This was done away with in the 1919 Act and replaced by the concept of "Value to Owner" which in effect preserved the entitlement to compensation for Permanent Disturbance for being forced to part with the CPO land.

This will be dealt with in more details in a later article. For, now, it is sufficient to note that it is not an integral part of the Open Market Value of the CPO land.

How is Open Market Value established?

This is normally done by reference to recent open sales of similar land in the same locality, commonly referred to as "comparable sales". But what should be a simple exercise regularly turns out to be far from that.

The critical words are "similar land".

Acquiring authority valuers will regularly produce "comparable sales" which could in no way be described as "similar land".

A land sale of poor quality rocky or boggy land in a remote area should not be used as a comparable for top quality land, in close proximity to a city or town, with at least some development potential.

Less frequently, landowners may wish to have their relatively poorer quality land compared with sales of top quality land.

These practises should be avoided by all agronomist valuers on both sides as they neither serve the acquiring authority or land owners.

It frequently happens that details of relevant comparable land sales cannot be found.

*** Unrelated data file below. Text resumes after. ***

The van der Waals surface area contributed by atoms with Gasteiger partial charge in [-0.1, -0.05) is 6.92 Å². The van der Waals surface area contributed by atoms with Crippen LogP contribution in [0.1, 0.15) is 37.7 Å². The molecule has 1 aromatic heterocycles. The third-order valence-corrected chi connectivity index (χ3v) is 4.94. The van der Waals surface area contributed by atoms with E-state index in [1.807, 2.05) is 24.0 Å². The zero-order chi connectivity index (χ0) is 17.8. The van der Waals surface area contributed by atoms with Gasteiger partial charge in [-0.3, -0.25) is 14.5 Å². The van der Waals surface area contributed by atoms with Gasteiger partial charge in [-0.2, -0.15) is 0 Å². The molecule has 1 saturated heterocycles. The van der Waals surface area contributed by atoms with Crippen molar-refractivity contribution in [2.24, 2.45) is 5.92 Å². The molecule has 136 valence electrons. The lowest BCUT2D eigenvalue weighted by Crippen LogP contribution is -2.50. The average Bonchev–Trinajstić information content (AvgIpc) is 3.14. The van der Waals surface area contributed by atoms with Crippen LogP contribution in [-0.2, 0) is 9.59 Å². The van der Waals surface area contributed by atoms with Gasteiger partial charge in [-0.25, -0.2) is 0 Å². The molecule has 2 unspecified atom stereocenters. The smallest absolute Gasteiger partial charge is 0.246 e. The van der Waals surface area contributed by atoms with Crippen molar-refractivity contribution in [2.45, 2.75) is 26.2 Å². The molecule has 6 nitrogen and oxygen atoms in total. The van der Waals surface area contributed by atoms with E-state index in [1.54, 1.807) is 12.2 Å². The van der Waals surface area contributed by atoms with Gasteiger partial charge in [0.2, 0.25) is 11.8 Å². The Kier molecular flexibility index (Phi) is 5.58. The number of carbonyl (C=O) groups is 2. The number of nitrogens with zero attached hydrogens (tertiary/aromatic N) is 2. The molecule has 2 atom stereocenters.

In this situation some dissimilarities could be professionally adjusted for by experienced agronomists/ valuers who have the skills for the task.

In assessment/arbitration situations the assessor/arbitrator will inspect both the subject land and the comparable sales lands.

Valuing Land with Development Potential

The same general valuation principles apply to valuing land with potential for development. However, there are several nuances to the definition of development potential which should be watched out for.

Just because land is in close proximity to a city, town or village does not automatically mean it has development potential. The key tests are:

* Is it zoned for development?

* Has it got (or is it likely to get) planning permission?

* Has it good access to the public road network?

Is there a possibility of getting Planning Permission for Cluster Development even if the land is not zoned for development?

While these are good indicators, other factors also come into play such as environmental and archaeological sensitivity, flooding risk etc.

Land may not have immediate development potential but may have potential for development in the years ahead for which the landowner would be entitled to compensation.

An expert planning consultant will be in the best position to advise on this.

Richard Collins is a consultant with FBA Consultants, based in Fermoy, Co Cork. He is the co-author with Noel O'Brien of A Practical Guide to Compulsory Purchase in Ireland. racollins@fba.ie or 025 31244